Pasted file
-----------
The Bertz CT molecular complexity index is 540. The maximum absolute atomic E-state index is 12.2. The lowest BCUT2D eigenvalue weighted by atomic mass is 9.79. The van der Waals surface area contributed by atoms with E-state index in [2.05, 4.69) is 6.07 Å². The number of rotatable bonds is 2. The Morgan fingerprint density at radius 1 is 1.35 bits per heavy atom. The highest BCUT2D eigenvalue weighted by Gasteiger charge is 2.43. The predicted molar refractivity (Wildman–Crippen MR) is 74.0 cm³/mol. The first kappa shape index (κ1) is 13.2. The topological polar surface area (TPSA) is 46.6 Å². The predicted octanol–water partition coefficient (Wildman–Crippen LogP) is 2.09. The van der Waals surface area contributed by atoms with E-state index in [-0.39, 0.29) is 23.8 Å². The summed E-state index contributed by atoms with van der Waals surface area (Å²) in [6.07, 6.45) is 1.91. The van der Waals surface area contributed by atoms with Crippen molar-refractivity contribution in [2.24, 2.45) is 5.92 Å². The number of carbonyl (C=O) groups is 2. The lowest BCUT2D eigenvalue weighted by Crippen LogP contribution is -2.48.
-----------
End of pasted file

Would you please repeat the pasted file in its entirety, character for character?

The Bertz CT molecular complexity index is 540. The maximum absolute atomic E-state index is 12.2. The lowest BCUT2D eigenvalue weighted by atomic mass is 9.79. The van der Waals surface area contributed by atoms with E-state index in [2.05, 4.69) is 6.07 Å². The number of rotatable bonds is 2. The Morgan fingerprint density at radius 1 is 1.35 bits per heavy atom. The highest BCUT2D eigenvalue weighted by Gasteiger charge is 2.43. The predicted molar refractivity (Wildman–Crippen MR) is 74.0 cm³/mol. The first kappa shape index (κ1) is 13.2. The topological polar surface area (TPSA) is 46.6 Å². The predicted octanol–water partition coefficient (Wildman–Crippen LogP) is 2.09. The van der Waals surface area contributed by atoms with E-state index in [-0.39, 0.29) is 23.8 Å². The summed E-state index contributed by atoms with van der Waals surface area (Å²) in [6.07, 6.45) is 1.91. The van der Waals surface area contributed by atoms with Crippen molar-refractivity contribution in [2.24, 2.45) is 5.92 Å². The number of carbonyl (C=O) groups is 2. The lowest BCUT2D eigenvalue weighted by Crippen LogP contribution is -2.48.